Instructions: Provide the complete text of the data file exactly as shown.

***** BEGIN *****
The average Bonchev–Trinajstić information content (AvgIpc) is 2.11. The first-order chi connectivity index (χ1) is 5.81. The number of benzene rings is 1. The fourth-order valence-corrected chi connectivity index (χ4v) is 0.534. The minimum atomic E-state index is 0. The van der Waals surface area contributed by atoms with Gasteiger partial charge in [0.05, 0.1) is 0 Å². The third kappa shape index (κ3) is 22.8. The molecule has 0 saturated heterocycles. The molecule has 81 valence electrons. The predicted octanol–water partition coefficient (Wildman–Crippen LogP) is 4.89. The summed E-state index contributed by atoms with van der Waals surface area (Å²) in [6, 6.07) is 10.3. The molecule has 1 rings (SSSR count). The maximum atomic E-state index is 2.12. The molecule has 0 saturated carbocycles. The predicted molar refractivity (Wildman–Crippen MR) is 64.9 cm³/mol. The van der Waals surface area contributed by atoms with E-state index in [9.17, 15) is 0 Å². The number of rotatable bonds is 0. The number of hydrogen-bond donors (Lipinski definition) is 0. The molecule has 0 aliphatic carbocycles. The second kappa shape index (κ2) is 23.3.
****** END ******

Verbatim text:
The average Bonchev–Trinajstić information content (AvgIpc) is 2.11. The first-order chi connectivity index (χ1) is 5.81. The number of benzene rings is 1. The fourth-order valence-corrected chi connectivity index (χ4v) is 0.534. The minimum atomic E-state index is 0. The van der Waals surface area contributed by atoms with Gasteiger partial charge in [0.05, 0.1) is 0 Å². The third kappa shape index (κ3) is 22.8. The molecule has 0 saturated heterocycles. The molecule has 81 valence electrons. The predicted octanol–water partition coefficient (Wildman–Crippen LogP) is 4.89. The summed E-state index contributed by atoms with van der Waals surface area (Å²) in [6, 6.07) is 10.3. The molecule has 1 rings (SSSR count). The maximum atomic E-state index is 2.12. The molecule has 0 saturated carbocycles. The predicted molar refractivity (Wildman–Crippen MR) is 64.9 cm³/mol. The van der Waals surface area contributed by atoms with E-state index in [9.17, 15) is 0 Å². The number of rotatable bonds is 0. The number of hydrogen-bond donors (Lipinski definition) is 0. The molecule has 0 aliphatic carbocycles. The second kappa shape index (κ2) is 23.3.